God’s creatures? Divine nature and the status of animals in the early modern beast-machine controversy

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  In early modern times it was not uncommon for thinkers to tease out from the nature of God various doctrines of substantial physical and metaphysical import. This approach was particularly fruitful in the so-called beast-machine controversy, which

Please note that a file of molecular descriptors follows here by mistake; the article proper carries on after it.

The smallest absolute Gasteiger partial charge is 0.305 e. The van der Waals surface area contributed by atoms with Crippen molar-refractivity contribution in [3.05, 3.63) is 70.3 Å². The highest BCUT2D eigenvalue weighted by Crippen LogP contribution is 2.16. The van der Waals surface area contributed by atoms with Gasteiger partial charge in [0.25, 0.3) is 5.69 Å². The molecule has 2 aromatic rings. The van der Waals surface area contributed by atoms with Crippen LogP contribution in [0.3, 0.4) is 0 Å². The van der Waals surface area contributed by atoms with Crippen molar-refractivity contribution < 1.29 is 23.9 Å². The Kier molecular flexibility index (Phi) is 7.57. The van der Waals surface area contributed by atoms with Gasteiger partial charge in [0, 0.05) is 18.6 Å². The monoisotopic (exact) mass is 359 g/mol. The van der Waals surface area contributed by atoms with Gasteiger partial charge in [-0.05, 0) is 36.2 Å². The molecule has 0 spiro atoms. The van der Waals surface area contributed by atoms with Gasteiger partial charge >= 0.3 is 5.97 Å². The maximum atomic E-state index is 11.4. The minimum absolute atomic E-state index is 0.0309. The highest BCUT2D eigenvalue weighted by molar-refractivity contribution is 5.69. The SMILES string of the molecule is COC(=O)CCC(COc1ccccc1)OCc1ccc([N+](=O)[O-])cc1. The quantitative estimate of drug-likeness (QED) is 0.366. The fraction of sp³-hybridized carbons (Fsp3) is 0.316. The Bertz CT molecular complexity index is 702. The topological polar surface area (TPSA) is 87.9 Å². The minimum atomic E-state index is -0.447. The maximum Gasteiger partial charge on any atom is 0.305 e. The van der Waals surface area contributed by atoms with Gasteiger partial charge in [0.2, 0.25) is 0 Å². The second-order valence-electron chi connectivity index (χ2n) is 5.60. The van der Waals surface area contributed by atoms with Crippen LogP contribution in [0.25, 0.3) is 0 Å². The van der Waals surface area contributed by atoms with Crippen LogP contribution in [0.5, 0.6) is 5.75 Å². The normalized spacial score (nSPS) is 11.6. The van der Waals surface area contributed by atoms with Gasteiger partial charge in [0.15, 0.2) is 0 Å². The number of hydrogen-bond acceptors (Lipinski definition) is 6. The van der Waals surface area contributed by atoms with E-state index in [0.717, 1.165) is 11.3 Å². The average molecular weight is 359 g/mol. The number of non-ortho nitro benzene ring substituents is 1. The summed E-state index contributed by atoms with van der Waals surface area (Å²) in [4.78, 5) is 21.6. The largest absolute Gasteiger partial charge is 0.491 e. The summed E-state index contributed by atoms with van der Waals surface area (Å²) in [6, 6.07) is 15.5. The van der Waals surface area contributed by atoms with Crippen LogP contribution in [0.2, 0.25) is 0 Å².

God ’ s creatures? Divine nature and the status of animals in the earlymodern beast-machine controversy Lloyd Strickland*  Department of History, Politics, and Philosophy, Manchester Metropolitan University, Manchester, UK  (  Received 21 August 2013; final version received 17 October 2013 )In early modern times it was not uncommon for thinkers to tease out from the nature of God various doctrines of substantial physical and metaphysical import. This approachwas particularly fruitful in the so-called beast-machine controversy, which eruptedfollowing Descartes ’  claim that animals are automata, that is, pure machines, without aspiritual, incorporeal soul. Over the course of this controversy, thinkers on both sidesattempted to draw out important truths about the status of animals simply from thenotion or attributes of God. Automatists  –   led by Nicolas Malebranche and AntoineDilly  –   developed six such arguments, appealing to divine justice, providence, econ-omy, glory (twice) and wisdom, while opponents to animal automatism developed twoarguments, appealing to divine wisdom and goodness. In this article I shall examinethe substance of all eight of these arguments, along with their srcins, patronage, andvariations, and the objections they elicited from opponents, with the aim of determin-ing their suitability for use in contemporary debates about animal sentience andconsciousness, and hence their relevance for contemporary philosophers. Keywords:  God; animals; beast-machine; soul; mechanism; Descartes; Malebranche;automata I. Introduction Could important insights about animal sentience and consciousness be gleaned from theJudaeo-Christian notion of God? The very thought is likely to strike modern readers as peculiar, so accustomed are we to thinking that only certain kinds of evidence (typicallyempirical and conceptual) is admissible in debates about whether animals are conscious or are capable of thought. Consequently, even those philosophers with deeply-held theolo-gical beliefs  –   and there are many  –   are unlikely to try to determine fundamental factsabout the nature of animals through an examination of the notion of God. Yet in the earlymodern period, when similar questions about animal sentience and cognition were raisedas part of the so-called beast-machine controversy, this is precisely what a number of  philosophers sought to do; that is, they sought to establish facts about the nature of animals through arguments based on the notion of the Judaeo-Christian God. An account of these arguments would be interesting and worthwhile in its own right, not least becausemost of them have somehow escaped the notice of even the best chroniclers of the beast-machine controversy. 1 But such an account may serve an additional purpose, by present-ing these arguments as potentially relevant contributions to the cognate debates of today.In many cases, of course, philosophical arguments do not age well: arguments seen as *Email: L.Strickland@mmu.ac.uk   International Journal of Philosophy and Theology , 2013Vol. 74, No. 4, 291  –  309, http://dx.doi.org/10.1080/21692327.2013.858230 © 2013 International Journal of Philosophy and Theology    D  o  w  n   l  o  a   d  e   d   b  y   [   8   7 .   1   1   2 .   1   1   8 .   2   1   1   ]  a   t   0   1  :   4   5   1   0   M  a  r  c   h   2   0   1   4  relevant and compelling in one period of history are often seen as neither when consideredfrom the standpoint of another age, which may use different philosophical frameworksand different terminology, and may even have different concerns altogether. But while thismay serve as a general rule, arguments drawn from the nature of the Judaeo-Christian Godmay be a clear exception to it, because among Western philosophers the nature of theJudaeo-Christian God has remained broadly stable. That is, the typical early moderncharacterisation of the Judaeo-Christian God, as an omnipotent, omniscient, perfectlygood, eternal, omnipresent spirit, accords with that often professed today. It is thereforereasonable to suppose that early modern arguments based on the notion of God may haveretained their force, and relevance, for contemporary philosophers who belong to theJudaeo-Christian tradition. This raises the question: can these arguments serve as a usefulresource for such philosophers today? Further, if the arguments are good, are those whoendorse the Judaeo-Christian notion of God thereby committed to a particular answer inthe debates about animal minds? To answer these questions we need to examine thearguments in greater detail. This shall be the chief purpose of this article. II. The beast-machine controversy In order to put these arguments into context, a few words about the early modern beast-machine controversy are in order. At the heart of the controversy was the question of whether animals had souls, as had traditionally been believed by philosophers and laymanalike in medieval and renaissance times, or whether they were mere automata, asDescartes proposed in his  Discourse on Method   (1637). 2 In that work Descartes cleavedcreation into two separate realms, one of corporeal substance (body, matter, extendedthing), the other of spiritual substance (mind, soul, thinking thing), and argued that human beings straddled both, being composites of soul and body. 3 Descartes did not extend this privilege to animals on the grounds that their actions could be adequately explained on thesupposition that they followed naturally from the arrangements of animals ’  bodily organsin the same way that a watch ’ s actions followed naturally from the configuration of itscomponent parts. In other words, animals were pure machines, without a spiritual,incorporeal soul. 4  Nor was this a lack of an unimportant metaphysical extra, for asDescartes located all thinking, understanding and reasoning in the incorporeal soul, thevery thing animals lacked, it followed that animals were without any kind of mentalactivity. Subscribers to animal automatism typically endorsed Descartes ’  line on this, andso seriously did they take their commitment to rejecting all mental activity in animals that many automatists, in addition to offering direct proofs of the beast-machine hypothesis,often fought for it indirectly as well, by attempting to show that animals did not think, or reason, or even experience sensations (all of which required a soul). Opponents, likewise,often sought to overturn animal automatism by showing that animals can and do engage insuch mental activities.Unsurprisingly, perhaps, those on both sides of the beast-machine debate routinelyappealed to empirical justifications in support of their respective positions. By  ‘ empirical ’ I mean not just observation and experiment, of which there was surprisingly little performed by those on either side of the debate, but also those arguments and claims based on common sense, or which appealed to intuitions. Many of the skirmishes hereconcerned animal behaviour, and in particular so-called animal sagacit y and cunning, that is, the apparently intelligent behaviour displayed by cert ain animals. 5 Automatists urgedthat such behaviour could be explained mechanistically, 6 while opponents insisted that it could not. By way of support, automatists drew detailed analogies between the actions of 292  L. Strickland     D  o  w  n   l  o  a   d  e   d   b  y   [   8   7 .   1   1   2 .   1   1   8 .   2   1   1   ]  a   t   0   1  :   4   5   1   0   M  a  r  c   h   2   0   1   4  animals and those of human-made automata, such as the water-driven mechanisms of Saint-Germain-en-Laye, 7 while their opponents drew detailed analogies between theactions of animals and those of humans. 8 Other skirmishes centred on physiology.Opponents of automatism pointed to the anatomical similarities between humans andanimals, claiming that similar organs suggested similar   ‘ internal principles ’  as well, i.e.souls, 9 while automat ists stressed the dissimilarities between human and animal organs,especially the brain. 10 Aside from these empirical justifications, those involved in the beast-machine debatealso developed a variety of a priori arguments to defend their respective positions. Themajority of these arguments were theological in nature, and can be divided into argumentsfrom: (a) Christian doctrine; and (b) the nature of God. In truth there was really only theone argument from Christian doctrine, and that concerned  immortality . To grant animals asoul (went the argument) is to grant them immortality also, for all souls, being incorpor-eal, are indestructible, having no parts into which they can be broken up. But to grant animals immortality was theologically disastrous, destroying as it did the uniqueness of man. 11 Such an unwelcome consequence could be avoided (so the thinking went) only byendorsing animal automatism. 12 This argument was put forward by Descartes in 1646 andsubsequently rehearsed by many of his followers. 13 In addition to this argument fromChristian doctrine, there were also numerous ar guments from the nature of God: six infavour of animal automatism, and two against. 14 So potent were these arguments taken to be that most of those who engaged in the beast-machine controversy sponsored at least one of them. In what follows we shall examine the substance of these arguments, alongwith their origins, patronage, and variations, and the objections they elicited fromopponents. We start with the six arguments advanced in favour of the beast-machine,and shall consider them in chronological order of development. III. The argument from divine justice The first and by far the most popular argument for animal automatism drawn from God ’ snature was the argument introduced by Nicolas Poisson in 1670 in the followingsyllogism: Without violating the laws of His justice, God cannot produce a creature subject to pain andcapable of suffering which had not deserved it  Now, animals having a soul, are subject to pain and are capable of suffering without havingdeserved it Therefore, without violating the laws of His justice, God was not able to create an animalwith a soul. 15 I shall term this the argument from divine justice. The major premise of this argument,Poisson claims, is drawn from Augustine ’ s principle that   ‘ neque enim sub justo Deo,miser esse quisquam, nisi mereatur, potest  ’  [under a just God there cannot be anyonewretched unless he deserves it], from which the Saint had drawn the doctrine of srcinalsin (on the basis that, if God is just, then any human suffering must be deserved, and sinceevery human suffers, no human can be innocent of sin, even children). 16 As for the minor  premise, it was often noted that the principal explanation for God ’ s permission of humansuffering, namely punishment for sin, could not be extended to account for animalsuffering since, unlike humans, animals are incapable of sin, and of even knowing God,let alone hating Him or disobeying Him. In short, there was no animal fall (and it would  International Journal of Philosophy and Theology  293    D  o  w  n   l  o  a   d  e   d   b  y   [   8   7 .   1   1   2 .   1   1   8 .   2   1   1   ]  a   t   0   1  :   4   5   1   0   M  a  r  c   h   2   0   1   4  hardly be just for animals to be punished because of man ’ s fall). From the combination of the two premises it followed not that animals with souls were impossible per se, but that it was not possible for God to create them on account of His perfect justice.A central assumption in this argument (and which is only partly explicit in the minor  premise) is that pain and suffering can be experienced only by creatures with souls. Thiswas, as it happens, a view widely shared by automatists and anti-automatists alike. Near the end of his life Descartes famously asserted to Henry More t hat he had denied ‘ sensation to no animal, in so far as it depends on a bodily organ ’ ; 17 in other words, heaccepted that the  physiological   conditions for sensation were present in animals, inasmuchas they possessed sense organs which, when triggered, excited their nerves, agitated their animal spirits etc., but that the  phenomenological   experiences of sensation (e.g. the feelingof a pain) were a bsent on account of being mental events which thus required theexistence of a soul. 18 Automatists tended to adopt this position, or some close variationof it (as we shall see later), and so generally denied that animals were capable of sensationunderstood phenomenologically, while opponents of automatism routinely argued that animals were so capable. Therefore, in framing the argument from divine justice Poissonwas entitled to assume that pain and suffering can be experienced only by creatures withsouls, as it was a claim that his opponents would have granted him.After Poisson, the argument from divine justice quickly became a staple of animalautomatists, being rehearsed by thinkers such as André Mart in (1671), 19  NicolasMalebr anche (1674  –  5, 1682, 1696), 20 Antoine Dilly (1676), 21 Jean Darmanson(1684), 22 John Norris (1704), 23 Isaac Jaquelot  (1705), 24 and others. It even appeared inverse form in the work of Louis Racine (1728). 25 The perceived strength of the argument can be gleaned not just from its prevalence in the work of animal automatists, but also inthe amount of fire it drew from opponents. One of the more notable responses was made by Pierre Bayle (1702). His most serious charge was that the supporters of the argument from divine justice were in danger of overturning a key doctrine of Christianity. In makingthis claim he supposes as given: (a) that animals are innocent; (b) that animals suffer, andnotes that together they undermine the  sub justo Deo  principle, which he expresses as ‘ that which has never sinned cannot suffer evil. ’ 26 The undermining of the  sub justo Deo  principle is unwelcome inasmuch as it underpins the doctrine of srcinal sin, and in anycase  ‘ follows necessarily from the ideas we have of the justice and goodness of God, ’ 27 soit is not something that a right-thinking Christian could plausibly question, let alonediscard. The power of Bayle ’ s objections often lies in their rigour, but in the case of thisobjection rigour is not enough to make it compelling, for it could only feasibly sway thoseautomatists prepared to grant him that animals suffer, which  ex hypothesi  none of themwas likely to do.In the decades that followed Bayle ’ s attack, other opponents of automatism also felt moved to address the argument from divine justice. Typically, those who did so believedthat the most effective response was to offer a clear, plausible explanation of how animalsuffering could be reconciled with God ’ s justice. Attempts at such an explanation wereinvariably brief and amounted to much less than a fully developed animal theodicy ( avant la lettre ). In his  Essai Philosophique sur l  ’  ame des bêtes  (1728/1737), David Boullier insisted that God ’ s creation of animals with souls, and which are therefore capable of suffering, does not tell against His justice, which would only be impugned if He hadcreated  wretched   creatures, that is, creatures for whom it would be better, all thingsconsidered, not to have existed at all. But God ensures that no innocent creature (i.e.animal) is ever reduced to this state. 28 Five years later, in his defence of animal souls,Jean-Pierre de Crousaz (1733) insisted that animals  ‘ do not suffer much ’ ; this is partly294  L. Strickland     D  o  w  n   l  o  a   d  e   d   b  y   [   8   7 .   1   1   2 .   1   1   8 .   2   1   1   ]  a   t   0   1  :   4   5   1   0   M  a  r  c   h   2   0   1   4   because they lack the ability to reflect on their lot, and partly because God has soconstructed them as to ensure that whatever disagreeable sensations they do experienceare as nothing in comparison to the pleasures they get from the agreeable ones, which aremore enduring and experienced more frequently. 29 Displaying an even greater penchant for speculation, Guillaume-Hyacinthe Bougeant claimed in his notorious  Amusement  philosophique sur le l an gage des bestes  (1739) that the suffering of animals is just  because it is deserved. 30 He conjectured that the souls of devils which freely sinnedagainst God were punished by being imprisoned in the bodies of animals, wherein theyhave no freedom and a much reduced capacity for rationality. Thus  ‘ every beast is a devilunited to an organized body, ’ 31 and on account of their guilt animals deserve whatever suffering befalls them. Although Bougeant  ’ s work was well-known, and much discussed,few took it seriously. In 1749 Jean-Antoine Guer, the first chronicler of the beast-machinedebate, openly stat ed in his survey that Bougeant  ’ s position was so ludicrous it did not need to be refuted. 32 The fact that the argument from divine justice elicited such poor quality responses from opponents perhaps goes some way towards explaining the wide-spread popularity it enjoyed amongst automatists, which exceeded that of any other argument from the divine nature to animal automatism. IV. The argument from divine providence The second such argument to be developed was initially put forward by NicolasMalebranche in his  Search after Truth  (1674  –  5). This argument   –   henceforth referred toas the argument from divine providence  –   begins with the recognition that all animalactions display regularity, and that regularity signifies intelligence. There is thus a need to posit a principle of intelligence behind animal actions, and here two options are available:first, a principle of intelligence internal to the animal itself, as would be the operation of an animal ’ s understanding or reason; or second, a principle external to the animal, namelyGod. 33 Malebranche endorsed the second option on the grounds that the first leads toabsurdity: if we were to admit a principle of intelligence in animals  ‘ then we should haveto say that there is more intelligence in the smallest of animals, or even in a single seed,than in the most spiritual of men. ’ 34 This is so because animals are more orderly in their  behaviour than are humans, inasmuch as they are less likely to deviate from a particular  pattern of behaviour. But such a consequence of attributing intelligence to animals isabsurd, which means that attributing intelligence to animals is itself absurd. And sincethere  is  a principle of intelligence, it must lie outside animals, in fact in the creator, the onewho has constructed the bodies of animals.This argument from divine providence proved very popular among subsequent auto-matists, though many favoured a reworked version based around the stock examples of so-called animal sagacity which were continually rehearsed in the literature of the time,e.g. the hound which, finding three possible paths in front of it and no scent of its quarrydown two of them, opts for the third as if deducing it syllogistically; the hind which hidesher fawn downwind to thwart pursuing hounds; the spider which spins an intricate web totrap flies, etc. 35 Once these or similar examples of animal sagacity had been laid out, theargument proceeded as per the version developed by Malebranche, i.e. by positing that there were two possible explanations for the behaviour described, namely that animalshave understanding/reason, and therefore a soul, or that God had providentially fashionedan organic machine of such complexity and subtlety that it could behave in such wayswithout the need of a soul and its attendant psychological life. This is the version of the  International Journal of Philosophy and Theology  295    D  o  w  n   l  o  a   d  e   d   b  y   [   8   7 .   1   1   2 .   1   1   8 .   2   1   1   ]  a   t   0   1  :   4   5   1   0   M  a  r  c   h   2   0   1   4